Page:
The Senate Must Pass Strong FDA Food Safety Legislation This Year
Each year, 76 million Americans are sickened, 325,000 hospitalized and
5,000 die from consuming contaminated food.
Most at risk are young children, the elderly and people whose immune systems are weakened by other diseases or treatments like chemotherapy.
Multiple foodborne disease outbreaks in the past few years demonstrate that the Food and Drug Administration (FDA) is hampered by outdated laws, insufficient authorities, and inadequate resources. The House passed H.R. 2749 in July 2009 with strong bipartisan support. Now it’s time for the Senate to consider and strengthen S. 510, a bill to improve the safety of the food supply.
S. 510 will protect the public by:
- Requiring food processors to identify where contamination may occur in the food production process, and then requiring them to take steps to prevent the contamination;
- Increasing FDA inspection of food-processing plants;
- Basing inspection frequency on the risk of the product being produced;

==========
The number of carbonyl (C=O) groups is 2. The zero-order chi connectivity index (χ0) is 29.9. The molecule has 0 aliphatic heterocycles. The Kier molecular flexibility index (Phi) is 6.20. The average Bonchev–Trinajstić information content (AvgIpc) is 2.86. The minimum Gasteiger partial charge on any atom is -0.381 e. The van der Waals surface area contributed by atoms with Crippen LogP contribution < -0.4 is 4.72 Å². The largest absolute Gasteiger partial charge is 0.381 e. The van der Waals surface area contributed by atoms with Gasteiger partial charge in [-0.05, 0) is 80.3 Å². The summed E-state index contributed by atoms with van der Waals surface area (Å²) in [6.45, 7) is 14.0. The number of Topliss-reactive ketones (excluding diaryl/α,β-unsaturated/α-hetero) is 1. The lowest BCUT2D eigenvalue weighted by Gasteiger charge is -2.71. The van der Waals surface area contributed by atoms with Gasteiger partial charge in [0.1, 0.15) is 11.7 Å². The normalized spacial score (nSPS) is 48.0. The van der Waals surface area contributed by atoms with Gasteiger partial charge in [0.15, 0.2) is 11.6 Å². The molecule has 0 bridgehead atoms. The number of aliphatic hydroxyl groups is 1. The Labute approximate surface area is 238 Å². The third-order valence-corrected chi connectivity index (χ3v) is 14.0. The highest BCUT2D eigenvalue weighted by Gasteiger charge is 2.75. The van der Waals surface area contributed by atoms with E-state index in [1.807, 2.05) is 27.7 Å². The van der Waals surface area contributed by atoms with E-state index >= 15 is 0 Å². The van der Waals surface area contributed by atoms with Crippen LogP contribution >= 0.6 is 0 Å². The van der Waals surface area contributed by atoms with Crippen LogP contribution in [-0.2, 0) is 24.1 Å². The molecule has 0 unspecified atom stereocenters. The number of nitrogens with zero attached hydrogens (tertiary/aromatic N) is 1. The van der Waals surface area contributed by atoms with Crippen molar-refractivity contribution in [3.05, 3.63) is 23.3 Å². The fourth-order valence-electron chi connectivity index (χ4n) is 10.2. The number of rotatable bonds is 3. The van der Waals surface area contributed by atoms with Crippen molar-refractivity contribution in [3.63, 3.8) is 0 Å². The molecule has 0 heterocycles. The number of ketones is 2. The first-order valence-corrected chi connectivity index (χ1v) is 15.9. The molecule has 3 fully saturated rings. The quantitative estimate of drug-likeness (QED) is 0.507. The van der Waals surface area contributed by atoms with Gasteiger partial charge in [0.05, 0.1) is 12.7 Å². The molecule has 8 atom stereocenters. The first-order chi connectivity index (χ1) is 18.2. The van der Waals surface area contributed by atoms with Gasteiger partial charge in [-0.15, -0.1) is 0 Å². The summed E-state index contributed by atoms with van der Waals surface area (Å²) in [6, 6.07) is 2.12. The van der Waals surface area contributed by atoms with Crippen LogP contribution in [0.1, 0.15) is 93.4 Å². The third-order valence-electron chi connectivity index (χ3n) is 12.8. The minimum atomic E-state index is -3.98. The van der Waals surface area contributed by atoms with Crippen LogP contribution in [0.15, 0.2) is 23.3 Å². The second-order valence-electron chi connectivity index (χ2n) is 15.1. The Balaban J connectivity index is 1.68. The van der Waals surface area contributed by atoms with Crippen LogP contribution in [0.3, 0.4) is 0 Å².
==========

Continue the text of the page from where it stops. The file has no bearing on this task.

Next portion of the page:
- Requiring imported food to meet the same safety standards as food produced in the U.S.;
- Establishing science-based minimum standards for safe agricultural production of fresh produce and directing FDA to consult with USDA and State agriculture departments on regulations to prevent the contamination of fresh produce;
- Improving coordination across federal, state, and local governments and providing grants to build state and local capacity for foodborne illness detection, surveillance, laboratories, and response; and
- Providing FDA with mandatory recall authority – something the agency does not now have.
For the complete fact sheet, go to: http://www.consumersunion.org/campaigns/pdf/Senate-Food-Fact-Sheet-2009.pdf